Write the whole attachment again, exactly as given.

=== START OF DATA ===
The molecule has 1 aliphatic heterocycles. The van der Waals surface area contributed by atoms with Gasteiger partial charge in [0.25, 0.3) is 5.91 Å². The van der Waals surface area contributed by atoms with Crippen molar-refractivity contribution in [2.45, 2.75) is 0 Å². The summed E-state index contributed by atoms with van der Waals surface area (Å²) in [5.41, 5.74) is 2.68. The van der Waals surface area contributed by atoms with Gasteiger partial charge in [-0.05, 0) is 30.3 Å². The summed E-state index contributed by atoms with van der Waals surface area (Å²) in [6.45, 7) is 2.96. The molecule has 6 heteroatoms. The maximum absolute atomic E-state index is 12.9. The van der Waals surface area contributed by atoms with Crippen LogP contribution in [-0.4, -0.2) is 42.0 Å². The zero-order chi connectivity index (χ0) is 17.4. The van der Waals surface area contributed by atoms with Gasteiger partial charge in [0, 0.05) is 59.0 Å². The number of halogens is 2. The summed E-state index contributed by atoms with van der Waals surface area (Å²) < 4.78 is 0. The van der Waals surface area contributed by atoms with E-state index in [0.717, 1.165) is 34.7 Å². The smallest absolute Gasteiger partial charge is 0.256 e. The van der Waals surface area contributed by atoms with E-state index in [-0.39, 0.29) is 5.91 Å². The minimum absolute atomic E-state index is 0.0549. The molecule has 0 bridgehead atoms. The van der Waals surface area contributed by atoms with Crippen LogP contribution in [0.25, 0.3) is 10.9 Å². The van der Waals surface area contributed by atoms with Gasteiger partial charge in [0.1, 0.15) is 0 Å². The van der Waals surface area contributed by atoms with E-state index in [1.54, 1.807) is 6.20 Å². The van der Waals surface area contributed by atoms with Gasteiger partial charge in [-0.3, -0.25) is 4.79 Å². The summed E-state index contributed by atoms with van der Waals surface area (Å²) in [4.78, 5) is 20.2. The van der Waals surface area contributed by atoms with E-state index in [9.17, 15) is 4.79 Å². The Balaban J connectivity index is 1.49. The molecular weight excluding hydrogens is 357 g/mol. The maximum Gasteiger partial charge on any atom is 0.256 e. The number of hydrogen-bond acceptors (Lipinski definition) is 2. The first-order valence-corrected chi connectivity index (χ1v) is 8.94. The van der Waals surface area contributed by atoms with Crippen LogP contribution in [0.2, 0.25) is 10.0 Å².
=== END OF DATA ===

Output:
The molecule has 1 aliphatic heterocycles. The van der Waals surface area contributed by atoms with Gasteiger partial charge in [0.25, 0.3) is 5.91 Å². The van der Waals surface area contributed by atoms with Crippen molar-refractivity contribution in [2.45, 2.75) is 0 Å². The summed E-state index contributed by atoms with van der Waals surface area (Å²) in [5.41, 5.74) is 2.68. The van der Waals surface area contributed by atoms with Gasteiger partial charge in [-0.05, 0) is 30.3 Å². The summed E-state index contributed by atoms with van der Waals surface area (Å²) in [6.45, 7) is 2.96. The molecule has 6 heteroatoms. The maximum absolute atomic E-state index is 12.9. The van der Waals surface area contributed by atoms with Crippen LogP contribution in [-0.4, -0.2) is 42.0 Å². The zero-order chi connectivity index (χ0) is 17.4. The van der Waals surface area contributed by atoms with Gasteiger partial charge in [0, 0.05) is 59.0 Å². The number of halogens is 2. The summed E-state index contributed by atoms with van der Waals surface area (Å²) < 4.78 is 0. The van der Waals surface area contributed by atoms with E-state index in [0.717, 1.165) is 34.7 Å². The smallest absolute Gasteiger partial charge is 0.256 e. The van der Waals surface area contributed by atoms with E-state index in [-0.39, 0.29) is 5.91 Å². The minimum absolute atomic E-state index is 0.0549. The molecule has 0 bridgehead atoms. The van der Waals surface area contributed by atoms with Crippen LogP contribution in [0.25, 0.3) is 10.9 Å². The van der Waals surface area contributed by atoms with Gasteiger partial charge in [0.1, 0.15) is 0 Å². The van der Waals surface area contributed by atoms with E-state index in [1.54, 1.807) is 6.20 Å². The van der Waals surface area contributed by atoms with Gasteiger partial charge in [-0.3, -0.25) is 4.79 Å². The summed E-state index contributed by atoms with van der Waals surface area (Å²) in [4.78, 5) is 20.2. The van der Waals surface area contributed by atoms with E-state index in [9.17, 15) is 4.79 Å². The Balaban J connectivity index is 1.49. The molecular weight excluding hydrogens is 357 g/mol. The maximum Gasteiger partial charge on any atom is 0.256 e. The number of hydrogen-bond acceptors (Lipinski definition) is 2. The first-order valence-corrected chi connectivity index (χ1v) is 8.94. The van der Waals surface area contributed by atoms with Crippen LogP contribution in [0.2, 0.25) is 10.0 Å².